Washington University of St. Louis Transgender Center and St. Louis Children’s Hospital Transgender Center staffers advised Parkway Schools officials to not require school employees to notify parents if their child uses a chest binder or identifies as the opposite sex at school, according to emails uncovered as part of a public records request.
A Parkway Schools counselor inquired about students’ chest binder usage in an email to the program manager at St. Louis Children’s Hospital Transgender Center, who also worked in the division of adolescent medicine at the Washington University of St. Louis School of Medicine. Biological women who wish to appear more masculine use chest binders—a tight, sports-bra style undergarment—to flatten and conceal their breasts.
“We are seeing an increase in students wanting to use chest binders.” The counselor said in an email. “…There were also times when the student’s parents did not know that their student was using a binder and would not have approved of it but the school counselor was made aware.”
The counselor asked the program manager a series of questions: “Do we have an obligation to tell parents if we learn the student is using a binder?” and “It seems that it would be beneficial for others in the building (nurse, PE teacher, music teacher) to know if a student is using a binder for safety reasons. Should we have a procedure for telling others on a need-to-know basis? (Again for safety).”
In subsequent emails, the counselor admitted that “we had a few instances where a student passed out when wearing one that was too tight (when participating in PE activities or singing and out of breath… Just wanted to put that into context).”
The counselor continued: “I know our staff wouldn’t necessarily want to tell the parents but were curious if they HAD to if it becomes a health issue?”
The program manager replied to the counselor’s first email, saying “it’s not technically an issue of parental consent for a minor to have access to a binder. However, parents can make it an issue…”
In a reply to the counselor’s second email, the program manager included a response from one of the co-directors of the St. Louis Children’s Hospital Transgender Center, who also works in adolescent medicine at the Transgender Center at the Washington University of St. Louis.
“‘I would actually decline any requirements for disclosure by students or from school to parents. I would, however, provide general education to school nurses, teachers, school counselors so that they are aware this may be something they encounter. In some circumstances a private conversation between PE teacher and student may be appropriate (Or between student and school counselor).’”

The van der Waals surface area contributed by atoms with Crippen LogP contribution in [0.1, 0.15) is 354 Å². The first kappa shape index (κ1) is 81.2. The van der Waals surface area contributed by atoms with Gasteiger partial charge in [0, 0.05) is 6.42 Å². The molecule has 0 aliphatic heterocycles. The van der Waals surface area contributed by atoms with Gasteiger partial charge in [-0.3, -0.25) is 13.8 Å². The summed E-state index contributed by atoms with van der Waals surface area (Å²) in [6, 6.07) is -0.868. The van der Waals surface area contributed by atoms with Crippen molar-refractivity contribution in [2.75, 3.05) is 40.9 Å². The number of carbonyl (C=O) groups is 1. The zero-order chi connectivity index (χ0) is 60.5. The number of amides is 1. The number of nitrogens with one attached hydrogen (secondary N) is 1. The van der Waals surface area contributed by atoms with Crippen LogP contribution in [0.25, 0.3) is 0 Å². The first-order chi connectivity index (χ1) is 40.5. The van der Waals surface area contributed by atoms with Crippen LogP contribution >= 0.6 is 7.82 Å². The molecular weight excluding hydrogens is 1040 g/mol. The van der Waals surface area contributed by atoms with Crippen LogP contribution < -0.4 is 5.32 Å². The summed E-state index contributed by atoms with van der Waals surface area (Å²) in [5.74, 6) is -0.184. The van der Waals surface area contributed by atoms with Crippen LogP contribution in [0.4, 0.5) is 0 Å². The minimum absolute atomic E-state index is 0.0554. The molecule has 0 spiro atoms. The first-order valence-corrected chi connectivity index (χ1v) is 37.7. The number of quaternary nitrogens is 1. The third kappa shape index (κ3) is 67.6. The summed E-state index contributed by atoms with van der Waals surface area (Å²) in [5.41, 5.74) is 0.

The program manager shared a “Safer Binding” document that said binding “may help reduce dysphoria, ease body discomfort and help affirm one’s gender.” It includes links to websites where one can access a binder, as well as a “binder sizing chart” and “binder safety tips.”
Another email included in the results of the public records request included a link to a YouTube video of the program manager training Parkway Schools officials on LGBTQ+ issues in August 2021.
During a discussion on parental notification, the program manager states: “…There is a lot of ethical debate about this… cause like, parents are the parents, they’re in charge, on the other hand the kids are with all of you 6 to 8 hours a day. I believe that the best practice would be to respect that kid’s gender identity to the best that you can, without informing the parents, throughout the school day as much as you can… Working with the student, okay we can’t change your name on all the things because we have to tell your parents… so we can’t do that, but here’s where we can change your name.”
Parents Defending Education uncovered the January 2022 email exchange as part of a public records request. A separate public records request with Francis Howell Public Schools found that St. Louis Children’s Hospital Transgender Center employees hosted training for Francis Howell Public School employees and invited district employees to “Community Providers” Meetings. However, there was no indication that the gender clinic employees had explicitly advised the district to exclude parents from conversations about their child’s gender identity.
Several Washington University Transgender Center Doctors and employees staff The Children’s Hospital of St. Louis Transgender Center. The St. Louis Children’s Hospital of St. Louis Transgender Center co-director also works at The SPOT, a youth clinic out of Jennings High School.